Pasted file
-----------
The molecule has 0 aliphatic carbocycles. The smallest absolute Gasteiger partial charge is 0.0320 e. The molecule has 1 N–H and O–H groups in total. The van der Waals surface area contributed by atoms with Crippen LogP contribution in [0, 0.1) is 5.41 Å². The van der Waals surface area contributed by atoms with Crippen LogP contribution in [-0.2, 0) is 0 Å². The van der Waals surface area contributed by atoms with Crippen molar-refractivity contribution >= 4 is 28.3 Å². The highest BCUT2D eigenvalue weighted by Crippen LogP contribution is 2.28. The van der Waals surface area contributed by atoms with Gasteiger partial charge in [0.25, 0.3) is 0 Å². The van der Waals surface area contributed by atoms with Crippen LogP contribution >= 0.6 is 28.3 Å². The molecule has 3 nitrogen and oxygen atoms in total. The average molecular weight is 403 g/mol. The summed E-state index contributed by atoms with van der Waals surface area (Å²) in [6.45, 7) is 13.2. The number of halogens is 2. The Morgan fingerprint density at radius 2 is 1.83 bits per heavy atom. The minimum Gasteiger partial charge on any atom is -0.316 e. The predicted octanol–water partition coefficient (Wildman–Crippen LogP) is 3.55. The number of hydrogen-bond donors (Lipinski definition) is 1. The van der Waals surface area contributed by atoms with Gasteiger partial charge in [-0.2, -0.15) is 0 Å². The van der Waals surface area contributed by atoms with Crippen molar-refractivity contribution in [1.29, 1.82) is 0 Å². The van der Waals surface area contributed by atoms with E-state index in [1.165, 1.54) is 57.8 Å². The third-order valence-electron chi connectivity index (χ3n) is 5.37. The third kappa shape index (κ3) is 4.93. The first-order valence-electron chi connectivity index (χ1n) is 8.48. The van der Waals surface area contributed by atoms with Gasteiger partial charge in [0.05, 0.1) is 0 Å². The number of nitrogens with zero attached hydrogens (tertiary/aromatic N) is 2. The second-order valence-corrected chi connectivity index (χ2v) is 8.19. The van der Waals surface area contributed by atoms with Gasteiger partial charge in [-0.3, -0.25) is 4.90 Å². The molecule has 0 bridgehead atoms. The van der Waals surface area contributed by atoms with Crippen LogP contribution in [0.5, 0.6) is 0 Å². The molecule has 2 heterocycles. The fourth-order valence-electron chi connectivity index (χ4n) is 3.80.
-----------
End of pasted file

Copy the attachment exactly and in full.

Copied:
The molecule has 0 aliphatic carbocycles. The smallest absolute Gasteiger partial charge is 0.0320 e. The molecule has 1 N–H and O–H groups in total. The van der Waals surface area contributed by atoms with Crippen LogP contribution in [0, 0.1) is 5.41 Å². The van der Waals surface area contributed by atoms with Crippen LogP contribution in [-0.2, 0) is 0 Å². The van der Waals surface area contributed by atoms with Crippen molar-refractivity contribution >= 4 is 28.3 Å². The highest BCUT2D eigenvalue weighted by Crippen LogP contribution is 2.28. The van der Waals surface area contributed by atoms with Gasteiger partial charge in [0.25, 0.3) is 0 Å². The van der Waals surface area contributed by atoms with Crippen LogP contribution >= 0.6 is 28.3 Å². The molecule has 3 nitrogen and oxygen atoms in total. The average molecular weight is 403 g/mol. The summed E-state index contributed by atoms with van der Waals surface area (Å²) in [6.45, 7) is 13.2. The number of halogens is 2. The Morgan fingerprint density at radius 2 is 1.83 bits per heavy atom. The minimum Gasteiger partial charge on any atom is -0.316 e. The predicted octanol–water partition coefficient (Wildman–Crippen LogP) is 3.55. The number of hydrogen-bond donors (Lipinski definition) is 1. The van der Waals surface area contributed by atoms with Gasteiger partial charge in [-0.2, -0.15) is 0 Å². The van der Waals surface area contributed by atoms with Crippen molar-refractivity contribution in [1.29, 1.82) is 0 Å². The van der Waals surface area contributed by atoms with E-state index in [1.165, 1.54) is 57.8 Å². The third-order valence-electron chi connectivity index (χ3n) is 5.37. The third kappa shape index (κ3) is 4.93. The first-order valence-electron chi connectivity index (χ1n) is 8.48. The van der Waals surface area contributed by atoms with Gasteiger partial charge in [0.05, 0.1) is 0 Å². The number of nitrogens with zero attached hydrogens (tertiary/aromatic N) is 2. The second-order valence-corrected chi connectivity index (χ2v) is 8.19. The van der Waals surface area contributed by atoms with Gasteiger partial charge in [-0.3, -0.25) is 4.90 Å². The molecule has 0 bridgehead atoms. The van der Waals surface area contributed by atoms with Crippen LogP contribution in [0.5, 0.6) is 0 Å². The molecule has 2 heterocycles. The fourth-order valence-electron chi connectivity index (χ4n) is 3.80.